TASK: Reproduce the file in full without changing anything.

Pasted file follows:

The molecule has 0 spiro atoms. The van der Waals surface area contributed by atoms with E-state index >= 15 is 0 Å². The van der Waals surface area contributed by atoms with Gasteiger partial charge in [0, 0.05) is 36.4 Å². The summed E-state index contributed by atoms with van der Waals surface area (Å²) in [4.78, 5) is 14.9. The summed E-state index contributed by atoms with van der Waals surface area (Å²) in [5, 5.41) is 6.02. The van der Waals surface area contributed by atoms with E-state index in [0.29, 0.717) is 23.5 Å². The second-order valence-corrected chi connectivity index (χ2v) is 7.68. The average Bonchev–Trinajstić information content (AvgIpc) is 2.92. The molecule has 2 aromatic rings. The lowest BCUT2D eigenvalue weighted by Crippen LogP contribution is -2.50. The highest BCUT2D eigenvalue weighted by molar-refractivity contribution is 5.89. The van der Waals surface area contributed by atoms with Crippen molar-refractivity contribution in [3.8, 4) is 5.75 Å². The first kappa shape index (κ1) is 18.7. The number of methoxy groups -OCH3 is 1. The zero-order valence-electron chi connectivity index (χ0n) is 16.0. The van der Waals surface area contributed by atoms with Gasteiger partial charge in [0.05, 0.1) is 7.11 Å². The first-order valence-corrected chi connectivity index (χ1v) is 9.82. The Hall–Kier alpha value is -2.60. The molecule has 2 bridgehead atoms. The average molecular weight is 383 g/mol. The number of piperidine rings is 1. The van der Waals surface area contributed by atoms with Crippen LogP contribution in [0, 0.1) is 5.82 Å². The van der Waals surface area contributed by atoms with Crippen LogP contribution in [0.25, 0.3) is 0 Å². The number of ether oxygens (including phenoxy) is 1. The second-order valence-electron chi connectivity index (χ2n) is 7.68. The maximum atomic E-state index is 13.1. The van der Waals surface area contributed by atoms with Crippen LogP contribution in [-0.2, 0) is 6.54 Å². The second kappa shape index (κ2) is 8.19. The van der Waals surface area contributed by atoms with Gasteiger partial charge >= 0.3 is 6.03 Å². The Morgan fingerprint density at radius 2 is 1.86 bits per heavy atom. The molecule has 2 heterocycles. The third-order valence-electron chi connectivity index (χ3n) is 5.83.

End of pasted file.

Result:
The molecule has 0 spiro atoms. The van der Waals surface area contributed by atoms with E-state index >= 15 is 0 Å². The van der Waals surface area contributed by atoms with Gasteiger partial charge in [0, 0.05) is 36.4 Å². The summed E-state index contributed by atoms with van der Waals surface area (Å²) in [4.78, 5) is 14.9. The summed E-state index contributed by atoms with van der Waals surface area (Å²) in [5, 5.41) is 6.02. The van der Waals surface area contributed by atoms with E-state index in [0.29, 0.717) is 23.5 Å². The second-order valence-corrected chi connectivity index (χ2v) is 7.68. The average Bonchev–Trinajstić information content (AvgIpc) is 2.92. The molecule has 2 aromatic rings. The lowest BCUT2D eigenvalue weighted by Crippen LogP contribution is -2.50. The highest BCUT2D eigenvalue weighted by molar-refractivity contribution is 5.89. The van der Waals surface area contributed by atoms with Crippen molar-refractivity contribution in [3.8, 4) is 5.75 Å². The first kappa shape index (κ1) is 18.7. The number of methoxy groups -OCH3 is 1. The zero-order valence-electron chi connectivity index (χ0n) is 16.0. The van der Waals surface area contributed by atoms with Gasteiger partial charge in [0.05, 0.1) is 7.11 Å². The first-order valence-corrected chi connectivity index (χ1v) is 9.82. The Hall–Kier alpha value is -2.60. The molecule has 2 bridgehead atoms. The average molecular weight is 383 g/mol. The number of piperidine rings is 1. The van der Waals surface area contributed by atoms with Crippen LogP contribution in [0, 0.1) is 5.82 Å². The van der Waals surface area contributed by atoms with Crippen LogP contribution in [0.25, 0.3) is 0 Å². The number of ether oxygens (including phenoxy) is 1. The second-order valence-electron chi connectivity index (χ2n) is 7.68. The maximum atomic E-state index is 13.1. The van der Waals surface area contributed by atoms with Crippen LogP contribution in [-0.2, 0) is 6.54 Å². The second kappa shape index (κ2) is 8.19. The van der Waals surface area contributed by atoms with Gasteiger partial charge >= 0.3 is 6.03 Å². The Morgan fingerprint density at radius 2 is 1.86 bits per heavy atom. The molecule has 2 heterocycles. The third-order valence-electron chi connectivity index (χ3n) is 5.83.